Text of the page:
Oliver Sacks's Weightlifting et al. — Hanson's Week in Review for May 1 through May 7

A Fun App: lrn

  • I've noted before that I'm curious about coding and programming. This app — lrn — is a neat little app that delivers baby-bite-size lessons.

For the Children's Sake by Susan Schaeffer Macaulay

Pomodoro Technique Illustrated by Staffan Nöteberg

  • Pomodoro Technique Illustrated is a fun book because of the hand-drawn notes in it.
    • I've had it in my active queue for a while, and I stalled out in Chapter 3, so it was time to move on it again.
  • If you know nothing about the Pomodoro technique, this book would not be a bad place to begin.

The River Why

  • I'm reading The River Why to feed my appetite for narrative.
  • I'm re-reading it because I enjoyed it in college.
    • When I finish, I'll have to decide whether it was as good as I remembered it, or whether the memory was better than the book itself.

Joe Buhlig's Podcasts — What Do You Know Joe?

I decided to focus this week on one of my new resources: Joe Buhlig. So I listened to a bunch of his podcasts:

  • Episode 7 on Learning a Computer Language
    • He recommends starting with Excel, creating macros to manipulate data and generate reports.
    • He recommends finding a project you want to work on — identifying something you want to build — and then figuring out how to get there.
      • He gives the example of learning PHP by tinkering with his Wordpress theme in order to get it just the way he wants it.
    • He compares learning a coding language to the immersion method of learning a foreign language: you learn it fast if you're using it all the time.
  • Episode 6 on Collecting and Storing Research
    • Buhlig moved away from Evernote.
      • Evernote makes me nervous: I don't like my stuff stored in a proprietary system.
  • Episode 4 on Creating the First Checklist
    • Buhlig has lots of lists and lots of steps — 27 steps to write & publish a blog post.
      • I respect that — it's good to know and to track what actually needs to be done to make something happen.
    • He uses the phrase "binge research" — obsesses over a topic until he understands it.
    • He mentions Dan Benjamin's podcast on podcasting: The Podcast Method.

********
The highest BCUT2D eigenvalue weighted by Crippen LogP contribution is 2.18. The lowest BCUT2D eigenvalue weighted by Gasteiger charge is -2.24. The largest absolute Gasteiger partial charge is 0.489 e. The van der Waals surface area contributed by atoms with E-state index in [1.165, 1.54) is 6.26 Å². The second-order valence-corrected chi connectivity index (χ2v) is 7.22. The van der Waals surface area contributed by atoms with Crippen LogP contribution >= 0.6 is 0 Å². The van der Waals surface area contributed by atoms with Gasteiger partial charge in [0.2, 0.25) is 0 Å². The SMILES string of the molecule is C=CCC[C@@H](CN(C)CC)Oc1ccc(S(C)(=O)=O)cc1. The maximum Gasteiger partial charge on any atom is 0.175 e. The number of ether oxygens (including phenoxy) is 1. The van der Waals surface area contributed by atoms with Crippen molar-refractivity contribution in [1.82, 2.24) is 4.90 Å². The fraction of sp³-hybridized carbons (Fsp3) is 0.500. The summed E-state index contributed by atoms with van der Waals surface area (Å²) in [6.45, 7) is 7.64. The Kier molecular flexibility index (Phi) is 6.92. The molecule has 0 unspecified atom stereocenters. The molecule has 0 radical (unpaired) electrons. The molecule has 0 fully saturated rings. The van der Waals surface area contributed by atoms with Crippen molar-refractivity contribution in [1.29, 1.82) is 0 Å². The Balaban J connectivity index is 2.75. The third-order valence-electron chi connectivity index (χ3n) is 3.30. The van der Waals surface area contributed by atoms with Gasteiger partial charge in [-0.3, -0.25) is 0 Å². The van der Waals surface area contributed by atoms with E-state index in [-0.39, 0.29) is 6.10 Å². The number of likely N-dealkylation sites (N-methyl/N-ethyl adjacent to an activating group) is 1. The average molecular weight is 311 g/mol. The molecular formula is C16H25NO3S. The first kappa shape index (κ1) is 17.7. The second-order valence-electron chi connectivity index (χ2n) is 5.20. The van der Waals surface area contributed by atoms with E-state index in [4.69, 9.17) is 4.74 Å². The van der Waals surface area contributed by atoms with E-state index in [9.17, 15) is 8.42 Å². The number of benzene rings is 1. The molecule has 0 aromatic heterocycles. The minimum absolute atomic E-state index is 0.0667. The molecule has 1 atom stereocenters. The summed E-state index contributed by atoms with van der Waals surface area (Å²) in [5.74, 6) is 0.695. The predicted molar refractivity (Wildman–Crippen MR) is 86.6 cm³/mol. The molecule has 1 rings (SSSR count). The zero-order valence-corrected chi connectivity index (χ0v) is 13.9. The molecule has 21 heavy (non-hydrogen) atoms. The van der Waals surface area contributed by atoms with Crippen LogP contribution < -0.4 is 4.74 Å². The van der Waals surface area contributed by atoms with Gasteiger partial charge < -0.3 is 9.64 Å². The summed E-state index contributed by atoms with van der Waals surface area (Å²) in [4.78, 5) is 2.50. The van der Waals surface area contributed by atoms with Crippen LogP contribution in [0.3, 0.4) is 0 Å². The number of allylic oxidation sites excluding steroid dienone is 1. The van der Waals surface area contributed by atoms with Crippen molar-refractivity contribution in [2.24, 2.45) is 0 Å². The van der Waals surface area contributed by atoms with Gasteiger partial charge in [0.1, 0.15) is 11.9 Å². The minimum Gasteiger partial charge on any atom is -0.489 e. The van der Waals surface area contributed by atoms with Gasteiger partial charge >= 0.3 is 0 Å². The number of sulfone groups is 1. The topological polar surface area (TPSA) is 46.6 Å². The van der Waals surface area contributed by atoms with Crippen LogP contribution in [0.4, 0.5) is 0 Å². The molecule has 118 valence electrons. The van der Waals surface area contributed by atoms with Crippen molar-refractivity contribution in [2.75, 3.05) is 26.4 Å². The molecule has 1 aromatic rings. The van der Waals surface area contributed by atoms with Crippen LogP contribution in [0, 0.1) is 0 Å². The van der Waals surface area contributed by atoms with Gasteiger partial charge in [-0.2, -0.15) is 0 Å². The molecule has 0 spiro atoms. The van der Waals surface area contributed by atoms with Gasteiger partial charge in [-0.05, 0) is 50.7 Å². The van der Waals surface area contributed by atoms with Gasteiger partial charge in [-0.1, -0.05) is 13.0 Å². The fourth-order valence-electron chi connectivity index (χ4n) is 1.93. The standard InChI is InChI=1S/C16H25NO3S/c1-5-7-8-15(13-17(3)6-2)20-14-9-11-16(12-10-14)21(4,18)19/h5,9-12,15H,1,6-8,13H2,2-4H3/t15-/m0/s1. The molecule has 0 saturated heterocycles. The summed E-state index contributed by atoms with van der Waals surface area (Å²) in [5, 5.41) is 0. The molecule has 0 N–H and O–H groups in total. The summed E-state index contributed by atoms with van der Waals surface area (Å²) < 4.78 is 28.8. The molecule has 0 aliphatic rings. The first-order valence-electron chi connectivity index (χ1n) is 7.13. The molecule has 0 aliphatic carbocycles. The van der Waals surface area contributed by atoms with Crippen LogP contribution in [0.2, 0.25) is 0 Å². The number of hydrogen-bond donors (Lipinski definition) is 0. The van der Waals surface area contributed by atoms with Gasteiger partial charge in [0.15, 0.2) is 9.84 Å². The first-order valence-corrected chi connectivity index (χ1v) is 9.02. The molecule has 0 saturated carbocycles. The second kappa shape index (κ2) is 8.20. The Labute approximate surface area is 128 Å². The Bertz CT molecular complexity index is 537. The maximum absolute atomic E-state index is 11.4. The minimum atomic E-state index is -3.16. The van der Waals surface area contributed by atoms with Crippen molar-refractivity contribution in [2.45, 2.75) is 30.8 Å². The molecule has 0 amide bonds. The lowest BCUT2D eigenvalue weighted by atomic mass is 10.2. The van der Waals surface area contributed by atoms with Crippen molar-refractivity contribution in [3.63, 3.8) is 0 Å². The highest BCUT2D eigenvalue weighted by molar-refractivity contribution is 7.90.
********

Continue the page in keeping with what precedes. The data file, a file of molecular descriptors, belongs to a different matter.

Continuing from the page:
• He mentions a dude named Pat Flynn's guide to podcasting.
  • Episode 35 on Why He's Into Productivity
    • Buhlig discusses needing to jump from one project to another — that's just the way he works.
      • He points out that, if he has too many projects, they all move slowly. If he limits his projects, he can keep jumping while keeping them moving along. I sympathize.
    • He points out that people get into "productivity" because they want "a more full life." Yes.
      • He points that out what you "produce" doesn't have to be something "massive." It could just be something that helps your kids. Again, yes.
        • I mentioned to Alishia that I'm growing more comfortable with the idea of homeschooling because I'm growing more confident that I can manage, and help to manage, multiple projects and various kinds of endeavors. That's true in work and in life.
  • Episode 34 on A Web Developer Using Markdown
    • I finished listening to this one.
      • Buhlig mentions jekyll, which I knew nothing about.
      • He also mentions Discourse, which I knew nothing about.
  • I also read Buhlig's post on Writing Articles by Hand

The Institute for Catholic Liberal Education

The Podcast Method by Dan Benjamin

  • Episode 1: Getting Started
    • I listened to this, because it was mentioned by Joe Buhlig.
    • Dan Benjamin is highly enthusiastic in this first episode and clearly eager to communicate what he knows about podcasting to those interested in starting. I respect the enthusiasm and the willingness to share what he knows.